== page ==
Biomedical Laboratory Science

Saturday, June 4, 2016

Cholesterol: Types, Treatments, and Lifestyle Changes

Source: Healthline Networks

What Do You Want to Know About High Cholesterol?

Cholesterol is a substance that your liver produces naturally. It’s vital for the formation of cell membranes, vitamin D, and certain hormones.

Cholesterol is a waxy, fat-like substance. It doesn’t dissolve in water and therefore can't travel through the blood by itself. Lipoproteins are other particles formed in the liver that help transport cholesterol through the bloodstream. There are several major forms of lipoproteins that are important to your health.

Thursday, June 2, 2016

Medical Video: How to Perform Endotracheal Intubation.

Prepare for emergency and watch this fascinating animated video to learn how to perform neonatal endotracheal incubation.

Source: MedicalVideos

Monday, May 30, 2016

Medical Video: How does insulin work in the body

Take a trip inside the body in this fascinating animated video to find out how insulin works in the body.

Source: MedicalVideos

New Gene Associated With Familial High Cholesterol

The gene that explains one quarter of all familial hypercholesterolemia with very high blood cholesterol has been revealed. Familial hypercholesterolemia is the most common genetic disorder leading to premature death, found in 1 in 200 people.

The reason why lipoprotein(a) concentrations are raised in individuals with clinical familial hypercholesterolemia is unclear. The hypotheses that high lipoprotein(a) cholesterol and LPA risk genotypes are a possible cause of clinical familial hypercholesterolemia, and that individuals with both high lipoprotein(a) concentrations and clinical familial hypercholesterolemia have the highest risk of myocardial infarction.

Clinical manifestation of Homozygous Familial Hypercholesterolemia, interdigital xanthoma
Source: labmedica

Rising Liquid Biopsy Tide Lifts Cancer Dx

Traditional Tissue Biopsies Are Not Providing the Type of Real-Time Monitoring Necessary for Effectively Catching Relapse

As molecular diagnostics for oncology shifts into clinical practice, efforts have not only focused on genotyping patient-specific tumors to initiate targeted therapies, but on early detection, availability, improved quality control, and refined workflow.

One major push, that exemplifies the concomitance of these trends, has been the rise of the less-invasive and more cost-effective liquid sampling for cancer diagnosis; sometimes called a liquid biopsy.

The FDA recently approved Hologic’s prostate cancer test, which improves upon the less sensitive
and less specific standard PSA tests via examination of the PCA3 gene in urine.
Source: genengnews

Sunday, May 29, 2016

RNAi Is Working on Tactics to Avoid siRNA Degradation and Improve Targeting and Delivery

Initially observed in plants and the nematode Caenorhabditis elegans, and subsequently in all major eukaryotic species, RNA interference (RNAi) has been recognized as a post-translational mechanism for the silencing of specific genes. RNAi is instigated by double-stranded RNA (dsRNA) molecules, and it exploits the base sequences of dsRNA, or rather the base sequences of the molecules derived from dsRNA, to silence genes in a sequence-specific manner.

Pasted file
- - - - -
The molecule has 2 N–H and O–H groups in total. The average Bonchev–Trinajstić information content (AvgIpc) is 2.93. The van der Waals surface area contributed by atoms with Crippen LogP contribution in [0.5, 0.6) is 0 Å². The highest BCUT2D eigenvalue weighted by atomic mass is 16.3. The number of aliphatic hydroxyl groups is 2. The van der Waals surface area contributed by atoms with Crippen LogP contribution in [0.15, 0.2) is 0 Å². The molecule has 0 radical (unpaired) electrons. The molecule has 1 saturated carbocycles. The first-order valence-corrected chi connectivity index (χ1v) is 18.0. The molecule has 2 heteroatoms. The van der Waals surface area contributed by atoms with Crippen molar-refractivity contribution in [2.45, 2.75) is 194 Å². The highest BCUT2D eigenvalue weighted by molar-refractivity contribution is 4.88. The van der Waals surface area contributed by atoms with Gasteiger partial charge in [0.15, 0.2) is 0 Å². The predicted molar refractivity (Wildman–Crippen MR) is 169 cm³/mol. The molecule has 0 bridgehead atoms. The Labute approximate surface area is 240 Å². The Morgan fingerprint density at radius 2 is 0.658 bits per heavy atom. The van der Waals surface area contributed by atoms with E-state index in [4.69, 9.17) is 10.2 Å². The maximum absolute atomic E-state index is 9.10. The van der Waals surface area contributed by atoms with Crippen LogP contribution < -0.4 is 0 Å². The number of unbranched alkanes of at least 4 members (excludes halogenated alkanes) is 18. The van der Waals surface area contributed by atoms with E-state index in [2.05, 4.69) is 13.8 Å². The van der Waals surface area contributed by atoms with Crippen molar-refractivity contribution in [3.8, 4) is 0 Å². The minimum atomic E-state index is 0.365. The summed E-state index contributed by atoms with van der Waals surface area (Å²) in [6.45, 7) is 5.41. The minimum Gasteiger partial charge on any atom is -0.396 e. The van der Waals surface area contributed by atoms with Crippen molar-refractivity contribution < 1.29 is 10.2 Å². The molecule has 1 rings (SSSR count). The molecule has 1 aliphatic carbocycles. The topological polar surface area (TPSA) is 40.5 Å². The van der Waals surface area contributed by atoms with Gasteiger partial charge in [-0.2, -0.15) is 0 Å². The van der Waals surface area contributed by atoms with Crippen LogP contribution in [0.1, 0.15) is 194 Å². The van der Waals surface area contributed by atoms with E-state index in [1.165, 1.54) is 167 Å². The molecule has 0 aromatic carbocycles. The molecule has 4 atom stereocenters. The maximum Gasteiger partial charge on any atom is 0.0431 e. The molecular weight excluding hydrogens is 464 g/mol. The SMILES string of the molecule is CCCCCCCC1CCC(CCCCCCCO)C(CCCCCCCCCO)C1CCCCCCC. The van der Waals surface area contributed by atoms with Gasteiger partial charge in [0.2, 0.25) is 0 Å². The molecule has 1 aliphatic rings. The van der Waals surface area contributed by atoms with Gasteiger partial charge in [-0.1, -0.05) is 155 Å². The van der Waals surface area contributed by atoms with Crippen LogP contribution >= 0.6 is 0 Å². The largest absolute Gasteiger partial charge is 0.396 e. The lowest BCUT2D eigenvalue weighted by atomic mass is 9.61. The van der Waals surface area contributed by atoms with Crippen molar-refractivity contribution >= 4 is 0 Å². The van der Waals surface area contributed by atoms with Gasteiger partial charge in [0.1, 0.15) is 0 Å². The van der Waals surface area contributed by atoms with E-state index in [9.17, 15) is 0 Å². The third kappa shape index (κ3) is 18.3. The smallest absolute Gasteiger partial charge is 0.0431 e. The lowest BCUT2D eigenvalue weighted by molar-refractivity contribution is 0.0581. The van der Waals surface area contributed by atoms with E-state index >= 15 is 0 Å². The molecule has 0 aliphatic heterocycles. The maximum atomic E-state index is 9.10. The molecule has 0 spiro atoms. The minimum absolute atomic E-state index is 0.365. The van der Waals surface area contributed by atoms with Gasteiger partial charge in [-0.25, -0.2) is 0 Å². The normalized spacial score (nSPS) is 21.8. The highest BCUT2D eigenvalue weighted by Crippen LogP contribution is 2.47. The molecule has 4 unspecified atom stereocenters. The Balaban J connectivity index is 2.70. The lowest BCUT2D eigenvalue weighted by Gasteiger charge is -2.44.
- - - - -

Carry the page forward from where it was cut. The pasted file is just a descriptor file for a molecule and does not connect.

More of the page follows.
RNAi evolved as a way to protect host genomes from parasitic nucleotide sequences, such as those arising from viral infections. But RNAi is not just a natural mechanism. It is also a contrivance, a research tool or, potentially, a therapeutic modality. The RNAi pathway provides a new framework to artificially introduce dsRNA into organisms to silence specific genes based on sequence complementarity.

Researchers from The University of Texas Medical Branch at Galveston have developed a post-exposure
treatment that is effective against the Makona strain of Ebola. The treatment, which has been tested
in nonhuman primates, is being evaluated for use in infected patients in Sierra Leone. It uses a
sequence-specific short interfering RNAs (siRNAs) to target and interfere with the Ebola virus.
The siRNAs are encapsulated in lipid nanoparticles to potentiate cellular delivery.
Source: genengnews

Your Lifespan can be Reduced by Mood and Stress.

A study, published this week in Molecular Psychiatry, finds the genetic basis of a poorly understood phenomenon. Mood and stress are known to contribute to shortened lifespans, and researchers may now have identified the genes that are involved.

A team from Indiana University School of Medicine and the Scripps Research Institute, CA, conducted a multifaceted project investigating the genetic basis of premature aging in response to stress and psychiatric illness.

Using human participants and Caenorhabditis elegans, one of planet Earth's most-studied worms, the researchers delved into this intractable question.

They managed to identify a raft of genes that seem to control the impact of mood and stress responses on the longevity of an organism.

An in-depth study charts the genetics involved in the shortening of life in
response to mood and stress.

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